# KCL vs KVL in circuit analysis

I'm making a simplified version of SPICE to teach basic electronics to high school students (This is for a high school independent study).

Why does SPICE analyze circuits using Kirchhoff's current law instead of Kirchhoff's voltage law? Usually you have a voltage source to start with instead of a current source, and it is easier and more efficient to analyze a circuit using voltage instead of current.

Using voltage to analyze circuit: (See best answer) Circuit Simulation

Using current to analyze circuit: http://en.wikipedia.org/wiki/Nodal_analysis

Thanks!

The nodal analysis (KCL) and mesh analysis (KVL) will give equivalent results when analyzing any given circuit...Though of course there are different special cases for each one (a voltage source doesn't map neatly into KCL, while a current source doesn't map neatly into KVL, for example).

One difference is that it's relatively easy to automatically set up your equations for KCL. Each node (except GND) has one associated equation. So as the simulator is scanning the netlist, whenever a node is mentioned as connected to a device, either a term is added to the equation for that node, or a new equation is set up if the node was never mentioned before.

To set up the equations for KVL, you have to do some additional analysis to find all of the loops in the circuit so as to build an equation for each loop. Nowadays there are probably well-established graph analysis algorithms to identify those loops. But when the first SPICE simulators were written, in the early 1970's, even if those algorithms did exist (probably many of them actually did), implementing them would have meant substantial extra work for the grad students who were developing SPICE.

• Speaking as a programmer, this makes sense. Enumerating through the nodes, which are already just sitting there in the net list is a gimme; whereas to KVL equations would require setting up ancillary data structures to identify all the loops. Commented Nov 27, 2011 at 12:43
• Also remember the original SPICE was written in FORTRAN...where data structures other than arrays were not well supported. Commented Nov 28, 2011 at 0:11

I'll add some additional detail on the mechanics of how the equations are obtained.

Many SPICE algorithms use what are called "element stamps" to create the equation for a node. The relevant stamp is selected based on the type of component and then the appropriate terms are added to the appropriate locations in the Nodal Matrix. For a nice explanation of a couple of formulation methods for SPICE, see these lecture slides. Slides starting at #21 illustrate the stamp method for a Resistor, a voltage controlled current source and an independent current source.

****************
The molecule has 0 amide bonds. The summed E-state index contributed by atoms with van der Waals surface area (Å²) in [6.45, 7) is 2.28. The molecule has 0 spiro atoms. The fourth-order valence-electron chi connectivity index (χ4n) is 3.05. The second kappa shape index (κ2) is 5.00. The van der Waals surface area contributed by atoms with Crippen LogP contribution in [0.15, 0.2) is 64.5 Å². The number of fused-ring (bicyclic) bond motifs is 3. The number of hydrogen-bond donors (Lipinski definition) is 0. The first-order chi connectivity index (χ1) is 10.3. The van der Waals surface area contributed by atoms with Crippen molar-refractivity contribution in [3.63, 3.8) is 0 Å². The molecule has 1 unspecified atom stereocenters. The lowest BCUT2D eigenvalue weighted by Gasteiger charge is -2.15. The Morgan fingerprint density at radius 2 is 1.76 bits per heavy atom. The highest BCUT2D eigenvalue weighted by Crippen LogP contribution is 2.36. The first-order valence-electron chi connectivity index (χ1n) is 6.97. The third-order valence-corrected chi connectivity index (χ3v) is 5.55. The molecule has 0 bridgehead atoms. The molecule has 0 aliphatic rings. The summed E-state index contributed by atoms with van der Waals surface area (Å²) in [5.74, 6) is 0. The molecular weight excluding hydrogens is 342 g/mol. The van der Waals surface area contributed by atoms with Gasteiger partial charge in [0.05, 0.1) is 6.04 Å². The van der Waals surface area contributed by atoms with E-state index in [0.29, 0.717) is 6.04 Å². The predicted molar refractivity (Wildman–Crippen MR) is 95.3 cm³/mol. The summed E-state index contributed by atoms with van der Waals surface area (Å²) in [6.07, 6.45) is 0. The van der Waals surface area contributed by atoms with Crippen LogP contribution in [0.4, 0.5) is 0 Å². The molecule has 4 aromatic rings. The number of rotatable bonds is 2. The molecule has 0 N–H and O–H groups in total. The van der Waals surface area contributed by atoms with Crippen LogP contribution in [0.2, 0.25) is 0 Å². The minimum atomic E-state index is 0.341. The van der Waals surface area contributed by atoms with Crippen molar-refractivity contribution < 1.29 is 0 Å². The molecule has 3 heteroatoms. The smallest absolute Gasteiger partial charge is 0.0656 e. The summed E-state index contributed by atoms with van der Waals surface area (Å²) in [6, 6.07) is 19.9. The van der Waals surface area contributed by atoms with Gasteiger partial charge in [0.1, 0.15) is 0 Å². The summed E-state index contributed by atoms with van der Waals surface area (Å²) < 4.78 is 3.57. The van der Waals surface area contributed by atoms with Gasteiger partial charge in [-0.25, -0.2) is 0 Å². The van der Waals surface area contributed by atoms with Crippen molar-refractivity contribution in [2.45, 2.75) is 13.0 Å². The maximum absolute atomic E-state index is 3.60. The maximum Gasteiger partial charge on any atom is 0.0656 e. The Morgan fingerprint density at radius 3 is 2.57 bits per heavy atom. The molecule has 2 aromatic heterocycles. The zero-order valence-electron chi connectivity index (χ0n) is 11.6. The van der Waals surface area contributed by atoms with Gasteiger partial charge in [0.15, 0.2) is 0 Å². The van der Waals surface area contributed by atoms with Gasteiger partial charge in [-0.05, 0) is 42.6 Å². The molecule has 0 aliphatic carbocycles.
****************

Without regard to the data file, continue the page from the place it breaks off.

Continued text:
Finally, when voltage sources are present, the nodal method needs to be expanded by adding an additional equation to the matrix (slides 26-27). While the final example uses hand equations, the same resulting matrix can be obtained by through the addition of the applicable element stamps.

I think SPICE uses KCL because it is easier to solve matrix equations this way. Using KVL leaves unknowns and makes it more difficult to perform Gaussian elimination.
The link I posted in my reply to your previous question mentions this and gives an example (pages 9-10)

Edit - about the diode voltage/current derivative, I noticed at the bottom of the first document it says "next time we will look at the diode model".
I tried going back to the /docs part of the address but no luck. So I tried adding 1 to the document number and by good fortune this appeared, which I think is the diode document. Hopefully it may be of some help.

• By the way, thank a bunch for the link, it's extremely helpful. Right now I'm having trouble with getting the derivative of the voltage-current function for diodes... Commented Sep 8, 2011 at 1:05
• No problem, wish I could help with something more but I'm far from being knowledgeable in this area, just interested in the workings of something I use all the time. I updated the answer with another link relating to diodes. Commented Sep 8, 2011 at 1:23
• Oh, the derivative of an exponential function e^x is actually e^x - that's what confused me. Thanks for the links! Commented Sep 8, 2011 at 1:31
• Back to my question though, I see that in the article it says that you cannot analyze the voltages just using KVL, however in the "best answer" at my last question electronics.stackexchange.com/questions/19068/… it is shown how to do it. Commented Sep 8, 2011 at 1:35